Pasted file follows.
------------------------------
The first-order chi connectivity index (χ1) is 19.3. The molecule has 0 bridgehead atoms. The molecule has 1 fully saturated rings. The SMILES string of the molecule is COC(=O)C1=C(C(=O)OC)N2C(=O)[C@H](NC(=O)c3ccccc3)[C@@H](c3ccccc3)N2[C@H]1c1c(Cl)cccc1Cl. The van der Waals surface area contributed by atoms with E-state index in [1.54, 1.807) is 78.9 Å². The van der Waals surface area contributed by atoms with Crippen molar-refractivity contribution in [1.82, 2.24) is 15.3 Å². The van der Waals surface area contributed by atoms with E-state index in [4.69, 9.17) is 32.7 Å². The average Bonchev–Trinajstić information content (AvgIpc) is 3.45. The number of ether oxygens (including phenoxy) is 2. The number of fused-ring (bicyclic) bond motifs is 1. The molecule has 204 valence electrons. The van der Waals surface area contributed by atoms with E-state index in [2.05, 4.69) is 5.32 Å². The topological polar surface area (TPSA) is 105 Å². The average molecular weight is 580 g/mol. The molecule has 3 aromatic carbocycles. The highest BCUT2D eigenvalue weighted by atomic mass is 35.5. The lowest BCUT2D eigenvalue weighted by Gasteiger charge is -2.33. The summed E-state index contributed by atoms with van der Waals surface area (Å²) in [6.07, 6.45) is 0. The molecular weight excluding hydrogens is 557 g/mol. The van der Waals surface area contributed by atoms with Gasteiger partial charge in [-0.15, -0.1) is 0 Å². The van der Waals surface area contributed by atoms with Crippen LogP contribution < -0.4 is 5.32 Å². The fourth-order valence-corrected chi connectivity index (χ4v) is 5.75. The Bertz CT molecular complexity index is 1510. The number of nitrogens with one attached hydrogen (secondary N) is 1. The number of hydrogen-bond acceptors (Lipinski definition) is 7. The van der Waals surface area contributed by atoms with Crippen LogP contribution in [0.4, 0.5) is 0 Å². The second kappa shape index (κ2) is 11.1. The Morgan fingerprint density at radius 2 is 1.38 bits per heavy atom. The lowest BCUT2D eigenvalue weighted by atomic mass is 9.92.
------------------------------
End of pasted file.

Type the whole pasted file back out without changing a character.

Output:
The first-order chi connectivity index (χ1) is 19.3. The molecule has 0 bridgehead atoms. The molecule has 1 fully saturated rings. The SMILES string of the molecule is COC(=O)C1=C(C(=O)OC)N2C(=O)[C@H](NC(=O)c3ccccc3)[C@@H](c3ccccc3)N2[C@H]1c1c(Cl)cccc1Cl. The van der Waals surface area contributed by atoms with E-state index in [1.54, 1.807) is 78.9 Å². The van der Waals surface area contributed by atoms with Crippen molar-refractivity contribution in [1.82, 2.24) is 15.3 Å². The van der Waals surface area contributed by atoms with E-state index in [4.69, 9.17) is 32.7 Å². The average Bonchev–Trinajstić information content (AvgIpc) is 3.45. The number of ether oxygens (including phenoxy) is 2. The number of fused-ring (bicyclic) bond motifs is 1. The molecule has 204 valence electrons. The van der Waals surface area contributed by atoms with E-state index in [2.05, 4.69) is 5.32 Å². The topological polar surface area (TPSA) is 105 Å². The average molecular weight is 580 g/mol. The molecule has 3 aromatic carbocycles. The highest BCUT2D eigenvalue weighted by atomic mass is 35.5. The lowest BCUT2D eigenvalue weighted by Gasteiger charge is -2.33. The summed E-state index contributed by atoms with van der Waals surface area (Å²) in [6.07, 6.45) is 0. The molecular weight excluding hydrogens is 557 g/mol. The van der Waals surface area contributed by atoms with Gasteiger partial charge in [-0.15, -0.1) is 0 Å². The van der Waals surface area contributed by atoms with Crippen LogP contribution < -0.4 is 5.32 Å². The fourth-order valence-corrected chi connectivity index (χ4v) is 5.75. The Bertz CT molecular complexity index is 1510. The number of nitrogens with one attached hydrogen (secondary N) is 1. The number of hydrogen-bond acceptors (Lipinski definition) is 7. The van der Waals surface area contributed by atoms with Crippen LogP contribution in [0.4, 0.5) is 0 Å². The second kappa shape index (κ2) is 11.1. The Morgan fingerprint density at radius 2 is 1.38 bits per heavy atom. The lowest BCUT2D eigenvalue weighted by atomic mass is 9.92.